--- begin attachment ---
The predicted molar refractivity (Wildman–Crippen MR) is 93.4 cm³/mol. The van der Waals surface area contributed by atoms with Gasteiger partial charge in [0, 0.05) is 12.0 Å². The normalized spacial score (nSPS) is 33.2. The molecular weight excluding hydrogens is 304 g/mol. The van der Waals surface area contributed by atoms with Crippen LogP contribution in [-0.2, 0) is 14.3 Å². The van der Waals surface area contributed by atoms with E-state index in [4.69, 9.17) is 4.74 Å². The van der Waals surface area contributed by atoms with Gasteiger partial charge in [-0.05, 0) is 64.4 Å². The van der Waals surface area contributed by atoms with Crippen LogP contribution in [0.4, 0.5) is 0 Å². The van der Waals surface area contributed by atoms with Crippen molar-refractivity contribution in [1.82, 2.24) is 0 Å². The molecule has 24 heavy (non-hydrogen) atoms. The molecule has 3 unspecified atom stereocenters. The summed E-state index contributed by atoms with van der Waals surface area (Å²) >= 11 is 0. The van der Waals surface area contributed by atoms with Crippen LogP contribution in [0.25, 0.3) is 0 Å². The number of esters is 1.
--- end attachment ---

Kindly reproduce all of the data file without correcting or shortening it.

The predicted molar refractivity (Wildman–Crippen MR) is 93.4 cm³/mol. The van der Waals surface area contributed by atoms with Gasteiger partial charge in [0, 0.05) is 12.0 Å². The normalized spacial score (nSPS) is 33.2. The molecular weight excluding hydrogens is 304 g/mol. The van der Waals surface area contributed by atoms with Crippen LogP contribution in [-0.2, 0) is 14.3 Å². The van der Waals surface area contributed by atoms with E-state index in [4.69, 9.17) is 4.74 Å². The van der Waals surface area contributed by atoms with Gasteiger partial charge in [-0.05, 0) is 64.4 Å². The van der Waals surface area contributed by atoms with Crippen LogP contribution in [0.4, 0.5) is 0 Å². The van der Waals surface area contributed by atoms with Crippen molar-refractivity contribution in [1.82, 2.24) is 0 Å². The molecule has 24 heavy (non-hydrogen) atoms. The molecule has 3 unspecified atom stereocenters. The summed E-state index contributed by atoms with van der Waals surface area (Å²) >= 11 is 0. The van der Waals surface area contributed by atoms with Crippen LogP contribution in [0.25, 0.3) is 0 Å². The number of esters is 1.